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Urban Revival: Good for the Neighbours or the Neighbourhood?

Ad Coenen (UGent) , Pieter-Paul Verhaeghe (UGent) and Bart Van de Putte (UGent)
Author
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Abstract
Due to the disproportionate attention for middle class preferences for urban revival, many scientists and grassroots organizations start from the implicit assumption that lower SES inhabitants of reviving neighbourhoods are opposed to the changes their neighbourhood undergoes. However, the scarce research investigating this assumption finds opposing results. In order to test this assumption further, the association between living in reviving neighbourhoods and wanting to move is investigated. Urban revival brings new inhabitants and (often) new amities to the neighbourhood. These changes are assumed to be associated with moving propensities through their association with residential satisfaction and stress, i.e. the fulfilment of residential aspirations and needs. Logistic multilevel analyses are performed on data coming from the Liveability Monitor conducted by the city council of Ghent, a middle sized city in Belgium. The results indicate that lower SES respondents living in reviving neighbourhoods are neither more nor less likely to express moving propensities than their socio-economic peers living in other deprived neighbourhoods. Middle class (i.e. higher educated) inhabitants, on the contrary, express higher moving intentions in reviving neighbourhoods than in deprived neighbourhoods. Both findings oppose the (implicit) assumptions many scholars have and indicate that the responses to urban revival are much more complex than often accounted for in other research.
Keywords
Neighborhood change, Ghent, moving propensities, Gentrification, lower SES inhabitants

Citation

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Chicago
Coenen, Ad, Pieter-Paul Verhaeghe, and Bart Van de Putte. 2015. “Urban Revival: Good for the Neighbours or the Neighbourhood?” In 65th Annual Meeting : Society for the Study of Social Problems, Abstracts.
APA
Coenen, A., Verhaeghe, P.-P., & Van de Putte, B. (2015). Urban Revival: Good for the Neighbours or the Neighbourhood? 65th Annual Meeting : Society for the Study of Social Problems, Abstracts. Presented at the 65th Annual Meeting : Society for the Study of Social Problems.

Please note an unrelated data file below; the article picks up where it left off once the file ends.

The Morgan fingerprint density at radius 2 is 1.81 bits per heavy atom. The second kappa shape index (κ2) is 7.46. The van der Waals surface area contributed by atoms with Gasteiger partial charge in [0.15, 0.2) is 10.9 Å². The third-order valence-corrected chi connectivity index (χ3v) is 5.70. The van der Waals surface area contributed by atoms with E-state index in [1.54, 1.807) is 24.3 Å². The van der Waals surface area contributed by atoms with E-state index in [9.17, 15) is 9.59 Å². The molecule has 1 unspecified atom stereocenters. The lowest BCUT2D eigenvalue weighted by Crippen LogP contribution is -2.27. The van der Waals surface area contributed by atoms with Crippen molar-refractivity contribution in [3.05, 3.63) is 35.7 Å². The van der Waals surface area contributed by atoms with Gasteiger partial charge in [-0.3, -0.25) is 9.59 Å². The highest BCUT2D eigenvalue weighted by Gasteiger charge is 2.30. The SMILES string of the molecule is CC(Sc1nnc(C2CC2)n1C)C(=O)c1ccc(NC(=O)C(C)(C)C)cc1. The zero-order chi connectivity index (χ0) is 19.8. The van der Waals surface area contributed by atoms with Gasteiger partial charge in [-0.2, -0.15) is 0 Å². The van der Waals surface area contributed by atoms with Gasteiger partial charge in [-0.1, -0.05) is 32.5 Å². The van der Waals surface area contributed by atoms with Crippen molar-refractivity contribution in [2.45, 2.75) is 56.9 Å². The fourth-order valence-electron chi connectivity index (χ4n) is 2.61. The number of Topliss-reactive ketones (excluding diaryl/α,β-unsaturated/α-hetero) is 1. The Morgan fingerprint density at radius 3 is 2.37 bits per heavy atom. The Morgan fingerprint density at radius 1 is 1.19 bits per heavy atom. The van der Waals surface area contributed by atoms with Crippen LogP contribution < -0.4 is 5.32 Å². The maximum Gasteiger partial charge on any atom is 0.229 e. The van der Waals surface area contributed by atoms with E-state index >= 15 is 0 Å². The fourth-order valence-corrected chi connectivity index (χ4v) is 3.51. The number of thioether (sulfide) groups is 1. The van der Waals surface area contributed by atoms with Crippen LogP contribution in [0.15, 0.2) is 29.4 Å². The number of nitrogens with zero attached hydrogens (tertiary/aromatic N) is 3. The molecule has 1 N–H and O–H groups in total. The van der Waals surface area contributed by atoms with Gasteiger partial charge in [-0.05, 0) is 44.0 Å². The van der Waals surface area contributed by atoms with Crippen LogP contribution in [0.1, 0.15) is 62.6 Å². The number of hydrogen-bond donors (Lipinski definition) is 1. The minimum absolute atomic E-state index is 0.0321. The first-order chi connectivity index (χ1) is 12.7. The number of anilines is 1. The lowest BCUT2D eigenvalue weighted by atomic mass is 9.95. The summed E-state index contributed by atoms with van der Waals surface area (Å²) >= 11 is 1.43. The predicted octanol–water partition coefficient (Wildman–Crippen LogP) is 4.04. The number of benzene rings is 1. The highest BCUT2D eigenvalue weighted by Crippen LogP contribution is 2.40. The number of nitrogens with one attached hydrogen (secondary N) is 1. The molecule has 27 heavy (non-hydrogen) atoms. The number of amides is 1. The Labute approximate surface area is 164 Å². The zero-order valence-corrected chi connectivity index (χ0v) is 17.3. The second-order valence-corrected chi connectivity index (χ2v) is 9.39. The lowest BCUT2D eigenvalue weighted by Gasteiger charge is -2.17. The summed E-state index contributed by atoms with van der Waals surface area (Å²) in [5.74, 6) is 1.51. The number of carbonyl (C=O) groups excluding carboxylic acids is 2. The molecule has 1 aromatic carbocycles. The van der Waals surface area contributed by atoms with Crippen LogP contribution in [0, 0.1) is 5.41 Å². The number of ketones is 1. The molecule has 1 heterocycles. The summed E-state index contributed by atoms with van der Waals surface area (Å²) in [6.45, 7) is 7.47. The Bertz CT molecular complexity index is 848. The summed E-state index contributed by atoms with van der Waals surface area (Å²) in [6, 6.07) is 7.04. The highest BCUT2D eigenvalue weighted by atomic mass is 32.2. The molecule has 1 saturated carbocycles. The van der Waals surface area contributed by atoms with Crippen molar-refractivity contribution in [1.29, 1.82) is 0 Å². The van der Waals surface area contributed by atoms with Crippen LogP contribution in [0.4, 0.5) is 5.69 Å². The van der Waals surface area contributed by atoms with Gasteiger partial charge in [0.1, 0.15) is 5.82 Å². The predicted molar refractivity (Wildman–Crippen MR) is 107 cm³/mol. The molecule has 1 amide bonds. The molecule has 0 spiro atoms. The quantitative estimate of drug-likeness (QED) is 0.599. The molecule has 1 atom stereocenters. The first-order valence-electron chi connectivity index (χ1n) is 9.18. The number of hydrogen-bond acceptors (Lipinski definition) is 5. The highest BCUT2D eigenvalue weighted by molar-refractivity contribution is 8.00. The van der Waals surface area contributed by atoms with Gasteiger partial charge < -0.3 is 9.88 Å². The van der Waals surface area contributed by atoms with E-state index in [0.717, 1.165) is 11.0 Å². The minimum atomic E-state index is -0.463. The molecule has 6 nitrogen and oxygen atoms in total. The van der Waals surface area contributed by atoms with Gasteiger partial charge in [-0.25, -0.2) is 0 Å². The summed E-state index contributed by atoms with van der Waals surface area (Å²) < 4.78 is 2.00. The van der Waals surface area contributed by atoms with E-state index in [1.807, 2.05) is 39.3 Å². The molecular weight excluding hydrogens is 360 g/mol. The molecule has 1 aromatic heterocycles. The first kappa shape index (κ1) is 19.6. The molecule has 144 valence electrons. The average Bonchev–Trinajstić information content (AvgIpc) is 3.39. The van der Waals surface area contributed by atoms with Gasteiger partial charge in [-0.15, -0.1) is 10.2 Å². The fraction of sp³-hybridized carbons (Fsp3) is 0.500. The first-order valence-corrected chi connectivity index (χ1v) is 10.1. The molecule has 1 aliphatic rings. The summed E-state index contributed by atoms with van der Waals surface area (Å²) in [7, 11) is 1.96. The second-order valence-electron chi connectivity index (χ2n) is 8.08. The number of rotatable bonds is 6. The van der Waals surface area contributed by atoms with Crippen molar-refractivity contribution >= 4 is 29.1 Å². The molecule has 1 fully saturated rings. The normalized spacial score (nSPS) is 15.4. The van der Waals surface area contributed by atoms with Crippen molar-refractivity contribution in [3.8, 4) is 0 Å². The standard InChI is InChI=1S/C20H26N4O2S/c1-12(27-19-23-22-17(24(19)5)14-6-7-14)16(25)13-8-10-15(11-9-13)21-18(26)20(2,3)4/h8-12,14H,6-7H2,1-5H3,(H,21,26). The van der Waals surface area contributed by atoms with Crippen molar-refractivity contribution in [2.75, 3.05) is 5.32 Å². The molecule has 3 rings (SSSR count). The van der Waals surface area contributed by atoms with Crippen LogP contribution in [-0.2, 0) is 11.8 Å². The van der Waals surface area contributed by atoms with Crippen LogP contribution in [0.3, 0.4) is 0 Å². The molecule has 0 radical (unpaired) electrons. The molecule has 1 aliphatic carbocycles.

Vancouver
1.
Coenen A, Verhaeghe P-P, Van de Putte B. Urban Revival: Good for the Neighbours or the Neighbourhood? 65th Annual Meeting : Society for the Study of Social Problems, Abstracts. 2015.
MLA
Coenen, Ad, Pieter-Paul Verhaeghe, and Bart Van de Putte. “Urban Revival: Good for the Neighbours or the Neighbourhood?” 65th Annual Meeting : Society for the Study of Social Problems, Abstracts. 2015. Print.
@inproceedings{6918089,
  abstract     = {Due to the disproportionate attention for middle class preferences for urban revival, many scientists and grassroots organizations start from the implicit assumption that lower SES inhabitants of reviving neighbourhoods are opposed to the changes their neighbourhood undergoes. However, the scarce research investigating this assumption finds opposing results. In order to test this assumption further, the association between living in reviving neighbourhoods and wanting to move is investigated. Urban revival brings new inhabitants and (often) new amities to the neighbourhood. These changes are assumed to be associated with moving propensities through their association with residential satisfaction and stress, i.e. the fulfilment of residential aspirations and needs. Logistic multilevel analyses are performed on data coming from the Liveability Monitor conducted by the city council of Ghent, a middle sized city in Belgium. The results indicate that lower SES respondents living in reviving neighbourhoods are neither more nor less likely to express moving propensities than their socio-economic peers living in other deprived neighbourhoods. Middle class (i.e. higher educated) inhabitants, on the contrary, express higher moving intentions in reviving neighbourhoods than in deprived neighbourhoods. Both findings oppose the (implicit) assumptions many scholars have and indicate that the responses to urban revival are much more complex than often accounted for in other research.},
  author       = {Coenen, Ad and Verhaeghe, Pieter-Paul and Van de Putte, Bart},
  booktitle    = {65th Annual Meeting : Society for the Study of Social Problems, Abstracts},
  language     = {eng},
  location     = {Chicago, USA},
  title        = {Urban Revival: Good for the Neighbours or the Neighbourhood?},
  year         = {2015},
}